Family Story Time – The Party

So let me tell you a story about my father.

I don’t often get into these stories as, well, they tend to sound made up. I get that, I do, but this is 100% pure truth. It’s just one of those perfectly normal, kinda doubt your own sanity, things.

When I was nine or ten, my dad told me we were going to a fancy, giant, party for my great aunt Hattie. I will say right now, the name might have been Harriet. But how, you might ask, could I not remember the name of a family member? Well…

Growing up I knew of the following, on my father’s side of the family:

His father died when my dad was only two.

His mother, my grandmother, I knew and saw a bunch.

His brother I knew of, and lived on the other side of the country. He was married and had two kids.

That was, as far as I knew – as far as was ever mentioned at all ever – the entire side of the family (I eventually found out about my half-sister, too, but that’s yet another different story). There had never been talk of anyone else, not in any story told by anyone from that side of my family. My grandmother didn’t refer to other people she was related to, even. They just didn’t exist.

Until there was this party me and my dad were going to go to for this woman I’d never even heard of.

Her 100th birthday I was told.

Big party.

Far-ish away. Far enough this strange old woman, this new relative, was sending a car service (no one in my family could drive, we all lived in NY, it just never came up) for us because she was like two or three hours away. She was, I understood then, rich. To afford to hire a car to drive people that far was…I mean one assumed there’d be a bus.

And then there was the question of why it would be just me and my dad going? Why weren’t my mother or sister going? Why were we just hearing from this family member now, who was she, what was even…look there were all the questions.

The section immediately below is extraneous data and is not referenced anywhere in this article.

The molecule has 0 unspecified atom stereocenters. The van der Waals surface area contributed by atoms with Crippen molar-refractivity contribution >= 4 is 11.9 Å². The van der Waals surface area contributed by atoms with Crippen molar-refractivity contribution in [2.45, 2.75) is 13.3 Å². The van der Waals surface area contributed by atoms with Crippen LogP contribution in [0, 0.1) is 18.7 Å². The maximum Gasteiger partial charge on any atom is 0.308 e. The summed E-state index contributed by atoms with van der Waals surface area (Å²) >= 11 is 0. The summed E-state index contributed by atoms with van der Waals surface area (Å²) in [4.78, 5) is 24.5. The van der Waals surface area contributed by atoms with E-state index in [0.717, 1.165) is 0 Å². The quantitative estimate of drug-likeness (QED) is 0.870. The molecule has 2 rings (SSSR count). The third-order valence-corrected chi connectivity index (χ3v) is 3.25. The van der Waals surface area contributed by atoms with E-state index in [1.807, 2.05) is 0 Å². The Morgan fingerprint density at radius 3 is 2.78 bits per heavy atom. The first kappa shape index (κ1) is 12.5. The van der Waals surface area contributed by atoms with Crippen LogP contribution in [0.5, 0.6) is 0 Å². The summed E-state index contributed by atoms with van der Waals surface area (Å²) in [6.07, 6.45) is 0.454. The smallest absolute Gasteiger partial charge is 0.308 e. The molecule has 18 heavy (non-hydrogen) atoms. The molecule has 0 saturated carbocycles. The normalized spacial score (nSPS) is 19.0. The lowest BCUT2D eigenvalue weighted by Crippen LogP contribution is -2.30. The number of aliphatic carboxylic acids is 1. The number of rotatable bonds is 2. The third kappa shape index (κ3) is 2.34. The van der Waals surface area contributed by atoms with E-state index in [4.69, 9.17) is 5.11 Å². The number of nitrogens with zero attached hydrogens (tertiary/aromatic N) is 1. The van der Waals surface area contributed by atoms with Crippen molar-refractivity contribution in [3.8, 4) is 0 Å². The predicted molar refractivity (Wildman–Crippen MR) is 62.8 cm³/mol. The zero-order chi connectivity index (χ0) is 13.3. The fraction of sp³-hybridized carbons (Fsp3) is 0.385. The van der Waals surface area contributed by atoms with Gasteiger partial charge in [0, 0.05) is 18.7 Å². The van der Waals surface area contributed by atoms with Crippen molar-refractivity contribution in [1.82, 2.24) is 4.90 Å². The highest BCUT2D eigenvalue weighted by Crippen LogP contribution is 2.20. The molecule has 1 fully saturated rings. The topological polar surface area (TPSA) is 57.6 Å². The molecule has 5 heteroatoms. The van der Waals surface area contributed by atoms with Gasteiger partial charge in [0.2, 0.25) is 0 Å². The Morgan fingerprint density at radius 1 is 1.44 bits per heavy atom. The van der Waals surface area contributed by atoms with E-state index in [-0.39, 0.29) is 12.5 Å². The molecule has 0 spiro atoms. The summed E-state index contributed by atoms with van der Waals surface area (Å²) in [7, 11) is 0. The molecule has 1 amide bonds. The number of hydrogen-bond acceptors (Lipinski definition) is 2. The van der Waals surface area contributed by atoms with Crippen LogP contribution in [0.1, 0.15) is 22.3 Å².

I only ever got one answer, to all of them: Don’t worry about it.

So, the day came around, and my father and I got into this car that had been called up for us and off we went. Now, I could not tell you where we went. It was over thirty years ago, and my father has since died, and I have no one to ask who seems to have an answer to that question. But it was within a few hours of New York. More than ninety minutes, less than three hours.

We eventually arrived at this gigantic house. I wouldn’t even in memory knowing it inflates these things, call it a mansion. But large. Big. Jumbo sized. I remember it being fairly fancy inside, but really what I remember was the back of the place.

Out back there was a large paved area to sit and hang out, which is where everyone was, it being a very nice day out, and then there was a big green and land and a lake. All of it seemed to be this one property.

I was taken to meet this strange, 100 year old relative I’d never heard of, and then let loose to go play with everyone else.

Oh yes. Everyone else. Did I not mention that?

Remember how I only knew of those very few relatives on my father’s side? Well this giant house and land behind it contained at least fifty, probably seventy, assorted people all of whom, or at least most of whom, I was apparently related to. Kids younger and older than me, adults of all shapes and sizes, all of whom I was supposedly related to.

I was young enough to just sort of accept that at face value, back then, and run and play with these stranger children. None of them asked who I was, outside of a name, none of them found it strange, but that made sense. Look at this size of this family.

This family I was a member of? That I’d never heard about?

We stayed a few hours and eventually got back into a car and were driven home.

And no one ever spoke of it again.

Let me make this very clear here – this was never mentioned again, except by me, for a while, asking questions:

Could we see any of these people again?